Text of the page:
Depends on your definition.

If you include those elected for something other than playing, then it’s Tommy Lasorda, who is 91. LaSorda did play in MLB briefly, but his playing career played no role in his election to the Hall. His lifetime winning percentage as a pitcher was a nice round zero. Taking second place, just two months younger than Lasorda, is a man from the broadcasters’ wing of the Hall, my fellow Fordham alum (where we both majored in English and announced on WFUV), the legendary Vin Scully. Both Lasorda and Scully earned their greatest plaudits with the same team, the Dodgers.

If you’re talking about those who earned their plaque on the playing field, then the elder statesman is the crafty old lefty himself, the great Whitey Ford, who is 90. Second place in the player wing goes to Willie Mays, who some argue is the greatest overall player ever to grace the diamond. The Say Hey Geezer turns 88 next week.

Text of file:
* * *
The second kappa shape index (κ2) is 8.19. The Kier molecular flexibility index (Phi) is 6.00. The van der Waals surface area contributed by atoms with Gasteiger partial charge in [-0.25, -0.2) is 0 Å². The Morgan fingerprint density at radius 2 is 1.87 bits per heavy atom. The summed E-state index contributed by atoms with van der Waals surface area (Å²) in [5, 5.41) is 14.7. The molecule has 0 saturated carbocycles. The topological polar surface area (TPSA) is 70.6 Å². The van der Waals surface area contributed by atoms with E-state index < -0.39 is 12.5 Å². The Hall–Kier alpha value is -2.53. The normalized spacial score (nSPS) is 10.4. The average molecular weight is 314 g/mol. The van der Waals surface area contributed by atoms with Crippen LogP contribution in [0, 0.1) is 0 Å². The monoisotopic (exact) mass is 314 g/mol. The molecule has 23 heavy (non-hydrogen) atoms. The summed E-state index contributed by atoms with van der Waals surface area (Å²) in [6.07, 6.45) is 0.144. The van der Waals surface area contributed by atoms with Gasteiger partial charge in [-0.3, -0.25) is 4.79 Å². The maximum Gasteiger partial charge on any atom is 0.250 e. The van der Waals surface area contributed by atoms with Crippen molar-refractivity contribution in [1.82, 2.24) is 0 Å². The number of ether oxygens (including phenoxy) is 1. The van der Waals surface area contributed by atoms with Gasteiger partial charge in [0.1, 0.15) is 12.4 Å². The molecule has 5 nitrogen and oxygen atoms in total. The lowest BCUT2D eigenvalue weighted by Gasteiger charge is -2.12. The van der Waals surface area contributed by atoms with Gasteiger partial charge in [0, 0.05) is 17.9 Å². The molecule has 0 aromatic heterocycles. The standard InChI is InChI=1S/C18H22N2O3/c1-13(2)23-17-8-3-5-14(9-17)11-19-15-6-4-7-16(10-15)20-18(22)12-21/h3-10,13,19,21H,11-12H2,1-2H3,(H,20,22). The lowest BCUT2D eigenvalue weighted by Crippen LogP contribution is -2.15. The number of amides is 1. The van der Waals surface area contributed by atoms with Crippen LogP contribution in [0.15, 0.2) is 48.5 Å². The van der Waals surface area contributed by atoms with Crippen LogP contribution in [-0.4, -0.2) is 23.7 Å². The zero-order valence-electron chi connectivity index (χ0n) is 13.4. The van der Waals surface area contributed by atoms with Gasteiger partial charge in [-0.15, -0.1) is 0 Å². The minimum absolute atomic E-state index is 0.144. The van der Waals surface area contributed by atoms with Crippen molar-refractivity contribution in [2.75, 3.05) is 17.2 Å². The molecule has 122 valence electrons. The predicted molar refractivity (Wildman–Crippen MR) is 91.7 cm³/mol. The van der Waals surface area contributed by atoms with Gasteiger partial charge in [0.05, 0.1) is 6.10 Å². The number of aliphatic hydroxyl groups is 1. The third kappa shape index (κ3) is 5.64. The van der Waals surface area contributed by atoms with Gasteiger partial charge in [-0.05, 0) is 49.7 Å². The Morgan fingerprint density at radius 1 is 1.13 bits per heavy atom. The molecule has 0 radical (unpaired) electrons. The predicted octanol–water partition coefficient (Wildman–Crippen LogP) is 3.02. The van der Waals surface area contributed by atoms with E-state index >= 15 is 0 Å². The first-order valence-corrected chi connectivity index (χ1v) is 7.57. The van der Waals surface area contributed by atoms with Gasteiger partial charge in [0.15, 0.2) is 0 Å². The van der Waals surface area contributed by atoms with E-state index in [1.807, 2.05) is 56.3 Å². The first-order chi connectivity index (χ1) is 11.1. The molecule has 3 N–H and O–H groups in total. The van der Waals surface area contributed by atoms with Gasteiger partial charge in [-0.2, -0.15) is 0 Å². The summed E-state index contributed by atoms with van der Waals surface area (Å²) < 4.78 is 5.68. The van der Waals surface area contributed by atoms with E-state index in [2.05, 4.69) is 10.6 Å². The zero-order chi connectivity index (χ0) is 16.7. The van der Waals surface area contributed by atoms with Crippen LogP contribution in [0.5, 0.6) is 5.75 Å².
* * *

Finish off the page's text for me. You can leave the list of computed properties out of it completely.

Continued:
All four of those men began their careers on teams based in New York. Lasorda and Scully started with the Brooklyn Dodgers, Mays with the New York Giants, Ford with the New York Yankees. Ford and Scully were also born in New York. This is not a demonstration that New Yorkers are long-lived, but rather a reflection of how important New York was to the game before 1958.


The oldest living major leaguer is somebody you probably never heard of, because I never heard of him before I started typing this paragraph. His name is Tom Jordan, a bench-warmer who retired from MLB before I was born!

You don’t remember him? If so, I’m not surprised. He’s the ruggedly handsome construction worker who somehow finagled the role of groom at Elizabeth Taylor’s eighth and final wedding. He was 39, 20 years younger than La Liz, when they wed.

He’s no longer with us, although he probably should be. He was only 64 when he passed away in 2016.

Liz died a few years before Fortensky, and left him nearly a million dollars in her will, even though they had been divorced for 15 years at the time.